In 1930 the palace was bought by Salvatore Ferragamo, the famous shoe designer, and from 1995 its second floor houses the museum founded by Ferragamo.
Written Oct 8, 2011
The BNCF, (National Central Library) is public library, largest in Italy and one of the most important in Europe. It was founded in 1714 when scholar Antonio Magliabecchi bequeated his collection of books with 30.000 volumes to the city of Florence. Thats why the library is originally known as Magliabechiana. It was reguired that a copy of every work published in Tuscany be submitted to the library.
The library, located at the Piazza dei Cavalleggeri, has an collection of over six millions books, magazines, editions, manuscripts and incunabules.
Updated Oct 8, 2011
I must have led a charmed life up to this particular venture to Italy, because in all the other countries I visited, English was either one of the standard languages or, in the case of France, I spoke the ambient tongue. I suppose I expected that many, if not most, of the hoteliers and shop keepers and transport personnel in Italy would speak at least a modicum of English. I didn't invest in a phrase-book (although it turned out my companion had brought one along). What arrogance! I have only myself to blame for the multiple times when language barriers led to absurd or disappointing results. (It is hard to ask for directions when you can't articulate where you want to go -- and can't understand when someone tries to help out.)
Probably no one reading this tip would make such a foolish mistake, but just in case...either learn enough Italian to get by, or keep a phrase-book or English-Italian dictionary close at hand. I promise you'll have a more enjoyable visit.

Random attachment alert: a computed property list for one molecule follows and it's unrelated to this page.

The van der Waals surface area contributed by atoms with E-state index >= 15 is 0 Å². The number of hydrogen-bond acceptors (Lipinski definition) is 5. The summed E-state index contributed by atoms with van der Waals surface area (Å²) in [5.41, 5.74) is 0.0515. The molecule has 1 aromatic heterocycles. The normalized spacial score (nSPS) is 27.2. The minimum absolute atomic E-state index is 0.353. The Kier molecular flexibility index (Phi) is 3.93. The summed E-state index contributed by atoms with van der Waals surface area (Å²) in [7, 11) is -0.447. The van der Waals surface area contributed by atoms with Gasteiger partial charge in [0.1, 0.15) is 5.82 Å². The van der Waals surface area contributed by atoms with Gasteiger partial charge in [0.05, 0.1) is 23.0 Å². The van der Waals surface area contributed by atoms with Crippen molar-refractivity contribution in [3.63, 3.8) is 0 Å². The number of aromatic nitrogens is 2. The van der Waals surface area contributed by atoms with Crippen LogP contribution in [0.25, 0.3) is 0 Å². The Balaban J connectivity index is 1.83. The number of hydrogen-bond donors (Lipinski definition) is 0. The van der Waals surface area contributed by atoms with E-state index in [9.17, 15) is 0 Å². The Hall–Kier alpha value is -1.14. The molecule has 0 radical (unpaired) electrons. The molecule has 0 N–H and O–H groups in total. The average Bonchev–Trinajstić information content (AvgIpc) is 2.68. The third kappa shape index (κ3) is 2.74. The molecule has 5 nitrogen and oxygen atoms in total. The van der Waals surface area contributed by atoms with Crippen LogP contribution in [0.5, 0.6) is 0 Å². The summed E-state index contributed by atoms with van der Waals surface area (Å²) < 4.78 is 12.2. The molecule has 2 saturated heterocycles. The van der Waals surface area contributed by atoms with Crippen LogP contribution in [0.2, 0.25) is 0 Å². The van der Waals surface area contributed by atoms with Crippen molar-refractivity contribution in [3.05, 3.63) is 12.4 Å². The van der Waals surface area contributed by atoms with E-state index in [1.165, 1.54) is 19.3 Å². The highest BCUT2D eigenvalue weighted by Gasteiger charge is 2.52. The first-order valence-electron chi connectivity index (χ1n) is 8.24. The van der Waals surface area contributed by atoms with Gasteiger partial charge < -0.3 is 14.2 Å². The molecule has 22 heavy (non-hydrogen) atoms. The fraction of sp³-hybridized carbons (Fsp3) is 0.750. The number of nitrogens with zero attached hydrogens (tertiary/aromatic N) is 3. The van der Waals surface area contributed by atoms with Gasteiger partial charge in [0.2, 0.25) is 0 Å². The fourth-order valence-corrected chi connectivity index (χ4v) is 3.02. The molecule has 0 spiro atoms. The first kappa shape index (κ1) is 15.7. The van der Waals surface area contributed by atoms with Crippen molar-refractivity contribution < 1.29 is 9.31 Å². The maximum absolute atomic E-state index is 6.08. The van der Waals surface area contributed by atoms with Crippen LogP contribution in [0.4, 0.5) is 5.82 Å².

(And as one VT'er says in a very funny motto which I will badly paraphrase, speaking English slowly and very loudly does NOT make it more comprehensible!)
Updated Dec 1, 2010
When you are seated at an Italian restaurant, you should anticipate paying "coperto" or a cover charge, assessed on a per person basis. This ranges from something minimal to several euros, presumably depending upon the restaurant although I never analyzed this during our trip. Since the cover charge is intended to compensate the restaurant for the cost of doing business, including the employment of the wait staff, I was told not to apply the American standard of tipping 15% or more of the bill. Rather, the tradition seemed to be to put one's excess change on top of the credit card slip or cash to cover the meal. That sometimes resulted in several euros' "tip" but it would still be a fraction of what I'd pay at home, even if one included the coperto.
Written Aug 25, 2010
Not just in Firenze...many (perhaps most) Italian museums are closed on Mondays. This can be a spirit-killer if you're only in a city or town for a single day and the museums are unavailable, which is why the Spirit moves me to suggest that much of Italy's great art is found in its churches, virtually all of which are open every day of the week (and are generally free, to boot). So find your Caravaggios and della Robbias in the local duomo, and soak in the notion that people have been hallowing with their prayers the place where they are situated for many hundreds of years.
Written Aug 25, 2010
So many of the forum posts ask the question of what to wear while in Florence. Having lived there for two years 15 years ago and then a month 3 years ago, my advice is to dress as comfortably as possible and above all wear your most comfortable shoes, be prepared for really hot weather in the summer, cold in the winter, and rain at anytime--it's not like California, and don't worry about dressing like Italians, you can't. Only if you are going to a posh restaurant, Harry's for example, will you need something somewhat dressy. And if you are planning to go into a church you must wear appropriate clothing, that is you must have your arms covered and no shorts or mini skirts.
Written May 15, 2009